Economics Blog | January 20, 2014 | Antonio Argandoña
This colloquial phrase is used when something is considered impossible. That seems to be the case with the Swiss franc, which saw a major appreciation when the Swiss National Bank (SNB) announced it was floating its currency. It is an excellent example for one type of exchange rate.
Doing Business on the Earth Blog | January 19, 2015 | Mike Rosenberg
In the run up to the 45th meeting of the World Economic Forum in Davos last week, Klaus Schwab, the founder of the Forum and its Executive Chairman called 2015 a critical year and said that the world was at a cross roads and that the choice was between disintegration, hate and fundamentalism or one of solidarity and cooperation. Professor Schwab also made explicit reference to Paris and the brutal attacks on Charlie Hebdo and said that Paris illustrated both possible choices by the attack itself and the pluralist demonstration that followed it.
Expatriatus Blog | January 14, 2015 | Sebastian Reiche
Work is one of the central tenets in human life. We ask our kids what do they want to do when they grow up; we start conversations by inquiring about each other’s jobs; we study extensively in order to secure future employment; we belong, as adults, to a well-defined working age population; we differentiate between working week and weekend; and generally, we work to make our living. As such, having a job or working is an integral part of adult life – in essence, it is what you do when you grow up. Yet, for many work takes up the biggest share of one’s life, matching reality with the infamous expression that ‘we live to work’. Hence the quite common experience of work-life conflict and the popular striving for work-life balance.
Africa from Africa Blog | January 14, 2015 | Africa Ariño
I came across a short article by Ronald Coase (1991 Nobel laureate in economics) published at the Harvard Business Review a few months before he died, aged 103, in 2013. The article is a delicious call for economists to re-engage with the (real life) economy. I want to focus on just one sentence in the last paragraph of the article: “Market economies springing up in China, India, Africa and elsewhere herald a new era of entrepreneurship.” What makes it a new era? I don’t know what Coase had in mind specifically, but as I thought about it the idea of indigenous entrepreneurship came to mind.
Economics Blog | Januray 7, 2015 | Pedro Videla
The sharing economy is a topic of hot debate. It means different things to different people. For investors, firms like Uber and Airbnb offer tantalizing market capitalizations. For visionaries, the peer-to-peer transaction model represents a new, post-capitalist economic reality. Meanwhile, critics see the rise of these services as just another brick in the winner-takes-all wall.
Whatever your view, the collaborative economy chronicle is certainly becoming harder to ignore. Take Uber, the San Francisco Internet firm offering ride sharing. Perhaps unexpectedly, Uber is battling against vested interests. Taxi-drivers everywhere are uniting against it, taking them to court, securing bans and organizing protest marches. By the law of unintended consequences, the protests generated more publicity for Uber – bringing them to the attention of new clients!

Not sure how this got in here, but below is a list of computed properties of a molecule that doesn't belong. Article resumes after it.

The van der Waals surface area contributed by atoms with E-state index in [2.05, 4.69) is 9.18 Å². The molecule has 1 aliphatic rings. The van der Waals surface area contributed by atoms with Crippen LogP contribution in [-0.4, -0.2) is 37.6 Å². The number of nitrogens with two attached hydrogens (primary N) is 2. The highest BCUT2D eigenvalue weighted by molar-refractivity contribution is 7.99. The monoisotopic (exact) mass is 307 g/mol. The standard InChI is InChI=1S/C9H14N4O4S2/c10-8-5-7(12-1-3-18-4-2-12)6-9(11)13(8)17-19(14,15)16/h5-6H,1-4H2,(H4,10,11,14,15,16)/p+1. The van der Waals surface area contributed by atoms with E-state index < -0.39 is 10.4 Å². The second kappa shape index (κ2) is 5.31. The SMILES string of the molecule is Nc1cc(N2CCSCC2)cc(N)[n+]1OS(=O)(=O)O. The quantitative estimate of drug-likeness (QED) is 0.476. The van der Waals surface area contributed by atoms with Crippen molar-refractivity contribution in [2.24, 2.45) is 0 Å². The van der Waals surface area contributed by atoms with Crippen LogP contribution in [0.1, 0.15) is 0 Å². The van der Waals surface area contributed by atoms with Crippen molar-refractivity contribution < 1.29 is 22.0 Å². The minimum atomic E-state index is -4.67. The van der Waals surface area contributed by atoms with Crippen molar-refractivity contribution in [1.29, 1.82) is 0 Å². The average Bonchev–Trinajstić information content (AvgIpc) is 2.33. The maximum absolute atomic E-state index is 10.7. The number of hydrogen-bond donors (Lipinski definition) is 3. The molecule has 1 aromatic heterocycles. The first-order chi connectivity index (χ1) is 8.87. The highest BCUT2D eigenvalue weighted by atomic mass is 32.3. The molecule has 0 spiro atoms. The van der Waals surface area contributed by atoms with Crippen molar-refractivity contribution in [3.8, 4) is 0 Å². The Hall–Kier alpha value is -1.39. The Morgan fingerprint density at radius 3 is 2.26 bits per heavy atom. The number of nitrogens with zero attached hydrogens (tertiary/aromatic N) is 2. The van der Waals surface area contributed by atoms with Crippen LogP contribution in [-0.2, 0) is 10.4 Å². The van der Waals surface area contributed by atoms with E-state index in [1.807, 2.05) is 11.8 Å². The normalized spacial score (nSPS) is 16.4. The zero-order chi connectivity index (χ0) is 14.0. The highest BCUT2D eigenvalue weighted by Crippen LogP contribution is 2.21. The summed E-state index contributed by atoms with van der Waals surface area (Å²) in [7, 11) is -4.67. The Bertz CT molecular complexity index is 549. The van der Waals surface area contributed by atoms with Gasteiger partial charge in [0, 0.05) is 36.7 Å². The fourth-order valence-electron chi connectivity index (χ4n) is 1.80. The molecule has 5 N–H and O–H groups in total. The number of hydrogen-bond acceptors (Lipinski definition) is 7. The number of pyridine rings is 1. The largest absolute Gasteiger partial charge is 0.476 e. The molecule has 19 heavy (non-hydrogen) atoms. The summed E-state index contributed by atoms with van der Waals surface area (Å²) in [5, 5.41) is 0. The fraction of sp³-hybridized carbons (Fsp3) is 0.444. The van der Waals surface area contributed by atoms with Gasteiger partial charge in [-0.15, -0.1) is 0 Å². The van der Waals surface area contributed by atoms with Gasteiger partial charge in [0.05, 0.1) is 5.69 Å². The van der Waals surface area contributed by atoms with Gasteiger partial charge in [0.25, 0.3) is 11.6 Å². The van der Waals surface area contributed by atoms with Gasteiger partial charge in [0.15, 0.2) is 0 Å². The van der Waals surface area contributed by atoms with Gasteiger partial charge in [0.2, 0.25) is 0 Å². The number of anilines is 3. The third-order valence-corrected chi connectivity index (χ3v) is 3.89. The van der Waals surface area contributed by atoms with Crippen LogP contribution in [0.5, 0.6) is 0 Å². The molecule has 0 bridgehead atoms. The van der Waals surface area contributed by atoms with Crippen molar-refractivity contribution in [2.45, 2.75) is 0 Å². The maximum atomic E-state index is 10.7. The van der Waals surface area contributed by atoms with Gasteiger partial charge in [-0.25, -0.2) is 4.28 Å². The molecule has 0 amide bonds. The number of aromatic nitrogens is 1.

Face IT | December 22, 2014 | Javier Zamora
The boundaries between the physical and digital are disappearing and as this expansion continues China will be in the vanguard. By 2015 some 680 million Chinese will be connected to the Internet and that same year three times as many smartphones will be sold in China than in the U.S. and most of them will be manufactured locally.
Economics Blog | December 11, 2014 | Eduardo Martínez Abascal
The US Bureau of Economic Analysis provides interesting data on the contribution of 93 different industries (and groups of industries) to the GDP. In a previous post I analyzed the contribution of the oil industry to US GDP growth. Now I present the big picture: the contribution of every industry to the GDP and GDP growth. In other words, who is responsible for the sound growth of the US economy since the crisis of 2009?
Business Ethics Blog | December 10, 2014 | Antonio Argandoña
I don’t want to discuss socially responsible investment, just investment plain and simple. Deciding how to invest my money: what type of assets, where to invest, which industry, which company or government, etc. When I was young(er), ethics manuals talked about the responsibility of cooperating with the actions of others (whether good or bad).
IESE Blog | December 9, 2014 | Iñigo Gallo
In the world of marketing, experiential is officially a buzzword. All brands are now expected to go experiential: develop non-TV, non-print campaigns around live events in which consumers interact with the brand. Such activities, the argument goes, provide personal and memorable experiences for consumers and therefore bring them closer to the brand, trigger motivation, and ignite word-of-mouth.